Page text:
Argentina’s $1 billion bond buyback baffles investors

(Bloomberg) – Argentina’s plan to buy back $1 billion of its troubled dollar bonds has emerging market investors scratching their heads.

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Economy Minister Sergio Massa announced on Wednesday the plan to buy back securities maturing in 2029 and 2030 at 30 cents per dollar. Tickets hit their highest prices in more than a year after Massa’s speech, extending a rally that had already produced returns of 60% for investors since October.

While buying back the bonds at a fraction of their face value could ultimately save the country hundreds of millions of dollars in interest and principal payments, investors point out the government doesn’t have much room in the coffers. from the central bank to finance such a lavish takeover. . Argentina’s long-standing financial difficulties are, of course, part of the reason why bonds were so cheap to begin with.

The plan makes so little sense that market gains may be short-lived once investors sort out the details, according to Pablo Waldman, senior strategist at Inviu in Buenos Aires.

“Resources are very limited and it’s a very risky way to deploy them,” Waldman said. “If they don’t follow through on further action, the very limited scope of this plan is unlikely to drive bonds up any further.”

Argentina’s $16.1 billion in dollar bonds due 2030 pared gains on Thursday, slipping 0.9 cents to around 34.6 cents to the dollar, at 1:24 p.m. in Buenos Aires.

The announcement is all the more disconcerting because while central bank reserves have climbed in recent months, net reserves are still dangerously low at just over $6 billion, according to local brokerage firm Portfolio Personal Inversiones. The nation is under pressure to bolster those reserves to meet targets set out in its $44 billion program with the International Monetary Fund, and it faces a severe drought that is expected to keep export dollars from flowing to the central bank later this year.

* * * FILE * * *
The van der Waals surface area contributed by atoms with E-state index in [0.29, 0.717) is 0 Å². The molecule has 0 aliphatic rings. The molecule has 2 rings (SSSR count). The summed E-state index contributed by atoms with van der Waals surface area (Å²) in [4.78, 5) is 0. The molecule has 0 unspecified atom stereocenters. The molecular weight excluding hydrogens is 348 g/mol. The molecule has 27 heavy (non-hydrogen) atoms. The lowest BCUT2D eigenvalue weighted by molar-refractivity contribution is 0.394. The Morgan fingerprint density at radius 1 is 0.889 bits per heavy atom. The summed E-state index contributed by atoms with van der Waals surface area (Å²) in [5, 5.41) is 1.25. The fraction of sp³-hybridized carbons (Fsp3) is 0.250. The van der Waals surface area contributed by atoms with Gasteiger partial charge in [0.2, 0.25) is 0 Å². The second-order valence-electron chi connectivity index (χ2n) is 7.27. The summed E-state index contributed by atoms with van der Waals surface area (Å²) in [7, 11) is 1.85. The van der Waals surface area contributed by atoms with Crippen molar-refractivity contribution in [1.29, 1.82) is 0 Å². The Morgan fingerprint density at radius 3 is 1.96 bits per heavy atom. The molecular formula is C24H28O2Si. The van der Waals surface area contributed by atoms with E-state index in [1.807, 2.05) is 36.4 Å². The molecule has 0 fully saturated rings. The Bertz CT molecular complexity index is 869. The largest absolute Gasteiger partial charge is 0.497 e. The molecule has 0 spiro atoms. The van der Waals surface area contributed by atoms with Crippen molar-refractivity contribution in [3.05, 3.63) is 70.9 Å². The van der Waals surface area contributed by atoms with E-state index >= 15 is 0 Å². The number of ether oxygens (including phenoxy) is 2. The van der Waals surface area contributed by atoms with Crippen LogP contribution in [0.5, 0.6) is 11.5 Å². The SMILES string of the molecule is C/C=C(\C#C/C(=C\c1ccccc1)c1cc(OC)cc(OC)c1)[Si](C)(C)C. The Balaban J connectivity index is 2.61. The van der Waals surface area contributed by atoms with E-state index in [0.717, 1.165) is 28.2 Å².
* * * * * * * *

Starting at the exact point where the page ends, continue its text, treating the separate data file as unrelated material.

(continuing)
While the Economy Ministry has provided few details about the plan, officials plan to use dollars held by the Treasury to fund the takeover. Some of the money comes from expectations of lower energy imports in 2023. The economy ministry declined to comment.

Some investors believe the buyback plan could be an attempt by the government to appear market-friendly ahead of the October election. Others think it could be the first step in a complicated process to help support the peso in unofficial foreign exchange markets.

Alejo Costa, chief Argentine strategist at BTG Pactual in Buenos Aires, said he believed it was most likely a ploy by the authorities to prop up the peso, but he did not rule out motives. more purely political.

“The government may think it’s improving market sentiment,” Costa said. “All Massa knows is politics and rhetoric, and he can believe that rhetoric is improving the context ahead of this year’s election.”

A senior official at the economy minister said the plan aims to narrow the gap between Argentina’s official and parallel exchange rates.

Argentina’s parallel exchange rate, known locally as the prime swap, weakened to a record 363 pesos to the dollar earlier this week. Argentina’s official exchange rate, held steady by capital controls, weakened 0.2% to around 183 pesos to the dollar.

Regardless of Argentina’s motive, investors say the buyout would have been more beneficial to the government if it had taken place last year, when bond prices were even lower.

“I think they’re just screaming out loud just to get something on the front pages of the newspaper,” said Joaquin Almeyra, a fixed-income trader at Bulltick LLC in Miami. “It would have made more sense to do this months ago.”

–With the help of Patrick Gillespie.

(Updates with the latest bond prices in the sixth paragraph)

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